By this time the rains had set in, Jocomotion became difficult and the real troubles of the invaders began. The Ahoms, took advantage of the inclemency of the season to cut off communications and supplies to seize and kill all straggters from the main body and to harass the Muhammadam garrison by repeated surprises, especially at night.

With the progress of the rains, Mir Jumlah found it more and more difficult to maintain his outpost, and they were withdrawn to Garhgaon and Mathurapur. These places alone remained in his hands. All the rest country was reoccupied by the Ahoms and Jayadhvaj Singh returned from Namrup to Solahiri only four stages distant from Garhgaon. Even Garhgaon and Mathurpur were closely invested that, if a man ventured to leave the camp, he was certain to be shot.

The Ahoms renewed their attacks upon Garhgaon. The Muhammadans were now reduced to severe straits. They were exposed to constant attacks both by day and by night. The only food generally obtainable was coarse rice and times. Salt was sold at thirty rupees per seer, butter at fourteen rupees a seer, and opium at sixteen rupees a tola. Fever and dysentery became terrible prevalent and a detachment which numbered fifteen hundred men at the begin­ning ofthe war was reduced to five hundred. Many horses and draught cattle also died. To add to his troubles Mir Jumlah heard that Prann Narayan had returned and driven out the garrison he had left in Koch Bihar. The troops, commanders and common soldiers alike had become utterly dispir­ited and they thought only of return ing to their own houses.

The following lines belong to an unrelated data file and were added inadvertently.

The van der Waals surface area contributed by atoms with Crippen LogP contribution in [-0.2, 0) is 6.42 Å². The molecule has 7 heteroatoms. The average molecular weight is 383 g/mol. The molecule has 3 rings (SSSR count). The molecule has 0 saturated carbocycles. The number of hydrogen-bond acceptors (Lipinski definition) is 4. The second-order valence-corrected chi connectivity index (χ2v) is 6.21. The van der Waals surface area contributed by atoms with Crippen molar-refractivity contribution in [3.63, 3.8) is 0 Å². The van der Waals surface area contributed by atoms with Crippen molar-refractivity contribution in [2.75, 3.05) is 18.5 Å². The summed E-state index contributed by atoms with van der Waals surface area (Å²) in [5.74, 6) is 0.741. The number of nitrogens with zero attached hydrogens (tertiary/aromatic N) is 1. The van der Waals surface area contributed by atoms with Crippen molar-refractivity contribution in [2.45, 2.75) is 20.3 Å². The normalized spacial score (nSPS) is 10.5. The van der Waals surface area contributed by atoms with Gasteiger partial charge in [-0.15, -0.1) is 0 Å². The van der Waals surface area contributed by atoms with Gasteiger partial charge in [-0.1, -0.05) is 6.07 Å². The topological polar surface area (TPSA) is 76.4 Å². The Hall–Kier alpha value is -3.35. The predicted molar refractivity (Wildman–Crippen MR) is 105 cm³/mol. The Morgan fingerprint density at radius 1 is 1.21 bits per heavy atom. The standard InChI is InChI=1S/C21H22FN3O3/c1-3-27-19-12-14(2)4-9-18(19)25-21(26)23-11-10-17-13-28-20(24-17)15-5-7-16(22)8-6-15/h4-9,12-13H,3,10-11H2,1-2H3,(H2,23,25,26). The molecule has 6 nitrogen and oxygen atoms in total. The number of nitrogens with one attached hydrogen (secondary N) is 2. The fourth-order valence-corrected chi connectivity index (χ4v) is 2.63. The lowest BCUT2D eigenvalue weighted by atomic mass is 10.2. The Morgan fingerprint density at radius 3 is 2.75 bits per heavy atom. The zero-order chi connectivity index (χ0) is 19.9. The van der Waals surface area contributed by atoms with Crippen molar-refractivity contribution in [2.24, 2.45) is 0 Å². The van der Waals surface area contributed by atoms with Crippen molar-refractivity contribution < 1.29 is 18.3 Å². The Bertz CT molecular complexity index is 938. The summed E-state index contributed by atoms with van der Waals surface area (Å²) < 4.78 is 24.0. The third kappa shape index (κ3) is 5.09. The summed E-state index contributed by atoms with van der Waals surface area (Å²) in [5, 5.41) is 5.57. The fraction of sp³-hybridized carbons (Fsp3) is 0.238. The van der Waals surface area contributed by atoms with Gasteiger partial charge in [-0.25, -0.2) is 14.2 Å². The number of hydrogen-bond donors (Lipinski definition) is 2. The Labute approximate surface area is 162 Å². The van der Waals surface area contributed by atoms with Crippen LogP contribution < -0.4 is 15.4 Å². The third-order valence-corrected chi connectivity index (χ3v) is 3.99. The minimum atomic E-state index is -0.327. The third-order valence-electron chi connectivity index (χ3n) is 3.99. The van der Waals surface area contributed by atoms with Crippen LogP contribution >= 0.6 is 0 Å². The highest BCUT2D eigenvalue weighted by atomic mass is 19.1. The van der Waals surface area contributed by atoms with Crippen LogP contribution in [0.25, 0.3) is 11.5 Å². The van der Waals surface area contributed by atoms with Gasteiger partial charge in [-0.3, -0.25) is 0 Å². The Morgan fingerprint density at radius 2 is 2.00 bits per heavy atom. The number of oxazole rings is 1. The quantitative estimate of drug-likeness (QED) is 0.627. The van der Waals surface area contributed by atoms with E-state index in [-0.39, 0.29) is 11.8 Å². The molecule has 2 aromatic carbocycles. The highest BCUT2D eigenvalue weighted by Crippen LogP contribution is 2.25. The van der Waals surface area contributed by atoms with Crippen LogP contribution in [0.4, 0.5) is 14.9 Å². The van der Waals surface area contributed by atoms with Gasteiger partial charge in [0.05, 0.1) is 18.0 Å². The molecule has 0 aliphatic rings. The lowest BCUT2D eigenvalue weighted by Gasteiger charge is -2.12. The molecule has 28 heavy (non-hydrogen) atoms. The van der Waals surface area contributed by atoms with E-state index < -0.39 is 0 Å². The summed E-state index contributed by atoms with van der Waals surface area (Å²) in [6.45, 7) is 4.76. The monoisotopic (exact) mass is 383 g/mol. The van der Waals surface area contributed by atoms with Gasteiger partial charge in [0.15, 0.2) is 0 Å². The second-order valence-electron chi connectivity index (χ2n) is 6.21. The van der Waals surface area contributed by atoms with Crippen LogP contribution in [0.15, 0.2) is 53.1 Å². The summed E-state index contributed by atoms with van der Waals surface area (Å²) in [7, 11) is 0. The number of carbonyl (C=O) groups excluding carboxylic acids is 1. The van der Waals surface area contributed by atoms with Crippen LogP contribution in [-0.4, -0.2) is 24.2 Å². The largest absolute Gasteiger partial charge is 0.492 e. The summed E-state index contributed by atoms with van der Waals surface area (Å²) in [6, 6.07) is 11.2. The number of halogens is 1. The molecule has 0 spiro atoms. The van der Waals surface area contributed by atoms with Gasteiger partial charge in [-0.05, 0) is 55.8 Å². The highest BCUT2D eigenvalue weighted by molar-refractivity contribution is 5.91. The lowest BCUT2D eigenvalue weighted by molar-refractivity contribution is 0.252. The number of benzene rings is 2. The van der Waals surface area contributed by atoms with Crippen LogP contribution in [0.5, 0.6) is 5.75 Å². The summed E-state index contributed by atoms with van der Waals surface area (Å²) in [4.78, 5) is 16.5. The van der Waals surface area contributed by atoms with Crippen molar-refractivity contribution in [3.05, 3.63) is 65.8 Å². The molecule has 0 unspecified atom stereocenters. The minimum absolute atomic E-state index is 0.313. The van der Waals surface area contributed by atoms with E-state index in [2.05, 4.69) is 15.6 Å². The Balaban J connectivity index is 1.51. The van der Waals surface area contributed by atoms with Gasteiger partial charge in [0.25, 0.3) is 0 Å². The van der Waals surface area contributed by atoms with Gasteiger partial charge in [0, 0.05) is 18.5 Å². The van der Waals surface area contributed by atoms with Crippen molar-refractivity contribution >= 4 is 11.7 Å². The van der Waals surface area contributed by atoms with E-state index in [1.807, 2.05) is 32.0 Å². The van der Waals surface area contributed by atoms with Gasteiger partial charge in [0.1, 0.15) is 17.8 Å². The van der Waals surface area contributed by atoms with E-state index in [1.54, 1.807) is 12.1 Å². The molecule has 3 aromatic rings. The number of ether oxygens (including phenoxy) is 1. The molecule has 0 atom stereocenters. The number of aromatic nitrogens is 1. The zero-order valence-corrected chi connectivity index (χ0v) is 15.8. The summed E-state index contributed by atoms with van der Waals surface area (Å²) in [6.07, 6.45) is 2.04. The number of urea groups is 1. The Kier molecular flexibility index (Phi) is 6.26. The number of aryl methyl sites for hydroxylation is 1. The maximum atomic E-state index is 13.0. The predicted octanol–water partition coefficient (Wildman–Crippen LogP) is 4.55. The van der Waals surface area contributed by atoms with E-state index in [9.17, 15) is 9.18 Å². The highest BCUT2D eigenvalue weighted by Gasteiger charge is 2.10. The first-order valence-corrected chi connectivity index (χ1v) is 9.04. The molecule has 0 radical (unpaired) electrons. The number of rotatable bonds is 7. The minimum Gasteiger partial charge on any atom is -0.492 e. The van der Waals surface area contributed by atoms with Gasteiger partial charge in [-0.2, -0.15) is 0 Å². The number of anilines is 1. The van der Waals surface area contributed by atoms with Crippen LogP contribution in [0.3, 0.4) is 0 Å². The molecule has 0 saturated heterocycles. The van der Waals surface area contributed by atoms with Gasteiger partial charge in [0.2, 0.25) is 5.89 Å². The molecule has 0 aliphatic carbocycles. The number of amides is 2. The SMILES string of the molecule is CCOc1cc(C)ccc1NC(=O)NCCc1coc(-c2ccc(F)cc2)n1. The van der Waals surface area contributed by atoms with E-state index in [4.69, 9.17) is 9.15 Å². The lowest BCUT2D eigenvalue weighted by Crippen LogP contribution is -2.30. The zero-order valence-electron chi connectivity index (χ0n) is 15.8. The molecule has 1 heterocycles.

Towards the end of September, howeve, the rains ceased and communications became cas ier. Larger quantities of fresh supplies of all kinds were sent from Lakhua and reached Garhgaon about the end of October. The Mughals quickly recovered their morals. The land having dried-up their country were once more able to operae and Jayadhvaj Singh and his nobles again fled to Namrup. but again difficulties arose. Owing to famine in Bengal, further supplies were not forth coming. Mir Jumlah fell seriously ill and could travel only by palanquin; and his troops were so discontended that large numbers threatened to desert farther than enter the pestilential climate ofNamrup or risk having to pass another rainy season in Garhgaon. Mir Jumlah was thus com­pelled to listen to the Rajas' repeated overtures and peace was agreed to . A treaty was concluded accordingly and on the 9th january 1663 to the intense joy of his army. Mir Jumla gave the order to return to Bengal.

The main nody of the army marched down the South bank of the Brahmaputra as far as Singiri Parbat, where it crossed to the North bank Mir Jumlah himself traveled by palki from Gargoan to lakhua by boat from lakhua to Kolibar and from thence by palki to Kajalimukh a distance of eighty four miles. Mir Jumlah rested a few days at Kajali and while here (on the 7th February 1663) the army was frightened by a terrible storm of thunder and lightening followed by a severe earthquake, the shocks of which continued for half an hour. From Kajali a move was made to Guahati where Rashid Khan was installed against his will, as Fanjdar. 
The Nawab who had a reapse at Kajali, now became dangerously ill and was to proceed direct to Dacca. He grew rapidly worse and died just before his ship reached Dacca on the 30th March 1663. His mortal remains were buried in the hillock at Thakuranbari near Mankachar